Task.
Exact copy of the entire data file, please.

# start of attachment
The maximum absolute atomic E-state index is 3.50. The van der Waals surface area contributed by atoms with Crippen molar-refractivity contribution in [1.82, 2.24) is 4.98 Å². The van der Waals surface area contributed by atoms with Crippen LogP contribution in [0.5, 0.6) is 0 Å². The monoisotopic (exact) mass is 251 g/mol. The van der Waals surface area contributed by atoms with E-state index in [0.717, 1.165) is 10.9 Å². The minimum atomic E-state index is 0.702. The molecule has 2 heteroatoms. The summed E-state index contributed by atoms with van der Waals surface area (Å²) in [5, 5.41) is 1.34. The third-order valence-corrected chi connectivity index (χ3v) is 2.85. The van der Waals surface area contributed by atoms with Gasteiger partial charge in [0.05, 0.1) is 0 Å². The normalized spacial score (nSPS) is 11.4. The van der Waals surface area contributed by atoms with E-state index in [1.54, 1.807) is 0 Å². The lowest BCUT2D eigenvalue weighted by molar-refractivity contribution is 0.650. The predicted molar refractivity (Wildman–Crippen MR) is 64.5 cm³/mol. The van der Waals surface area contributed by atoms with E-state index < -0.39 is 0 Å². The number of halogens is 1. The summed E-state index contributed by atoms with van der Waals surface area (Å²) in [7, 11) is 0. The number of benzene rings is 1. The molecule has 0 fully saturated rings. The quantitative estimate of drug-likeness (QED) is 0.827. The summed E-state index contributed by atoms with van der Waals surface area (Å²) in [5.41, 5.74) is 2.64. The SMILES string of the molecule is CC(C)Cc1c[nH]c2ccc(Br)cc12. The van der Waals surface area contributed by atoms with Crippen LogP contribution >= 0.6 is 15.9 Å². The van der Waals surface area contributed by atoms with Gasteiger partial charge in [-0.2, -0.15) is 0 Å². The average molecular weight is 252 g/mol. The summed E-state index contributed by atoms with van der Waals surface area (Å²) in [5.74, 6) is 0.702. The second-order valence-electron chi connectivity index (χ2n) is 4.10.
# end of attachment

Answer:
The maximum absolute atomic E-state index is 3.50. The van der Waals surface area contributed by atoms with Crippen molar-refractivity contribution in [1.82, 2.24) is 4.98 Å². The van der Waals surface area contributed by atoms with Crippen LogP contribution in [0.5, 0.6) is 0 Å². The monoisotopic (exact) mass is 251 g/mol. The van der Waals surface area contributed by atoms with E-state index in [0.717, 1.165) is 10.9 Å². The minimum atomic E-state index is 0.702. The molecule has 2 heteroatoms. The summed E-state index contributed by atoms with van der Waals surface area (Å²) in [5, 5.41) is 1.34. The third-order valence-corrected chi connectivity index (χ3v) is 2.85. The van der Waals surface area contributed by atoms with Gasteiger partial charge in [0.05, 0.1) is 0 Å². The normalized spacial score (nSPS) is 11.4. The van der Waals surface area contributed by atoms with E-state index in [1.54, 1.807) is 0 Å². The lowest BCUT2D eigenvalue weighted by molar-refractivity contribution is 0.650. The predicted molar refractivity (Wildman–Crippen MR) is 64.5 cm³/mol. The van der Waals surface area contributed by atoms with E-state index < -0.39 is 0 Å². The number of halogens is 1. The summed E-state index contributed by atoms with van der Waals surface area (Å²) in [7, 11) is 0. The number of benzene rings is 1. The molecule has 0 fully saturated rings. The quantitative estimate of drug-likeness (QED) is 0.827. The summed E-state index contributed by atoms with van der Waals surface area (Å²) in [5.41, 5.74) is 2.64. The SMILES string of the molecule is CC(C)Cc1c[nH]c2ccc(Br)cc12. The van der Waals surface area contributed by atoms with Crippen LogP contribution >= 0.6 is 15.9 Å². The van der Waals surface area contributed by atoms with Gasteiger partial charge in [-0.2, -0.15) is 0 Å². The average molecular weight is 252 g/mol. The summed E-state index contributed by atoms with van der Waals surface area (Å²) in [5.74, 6) is 0.702. The second-order valence-electron chi connectivity index (χ2n) is 4.10.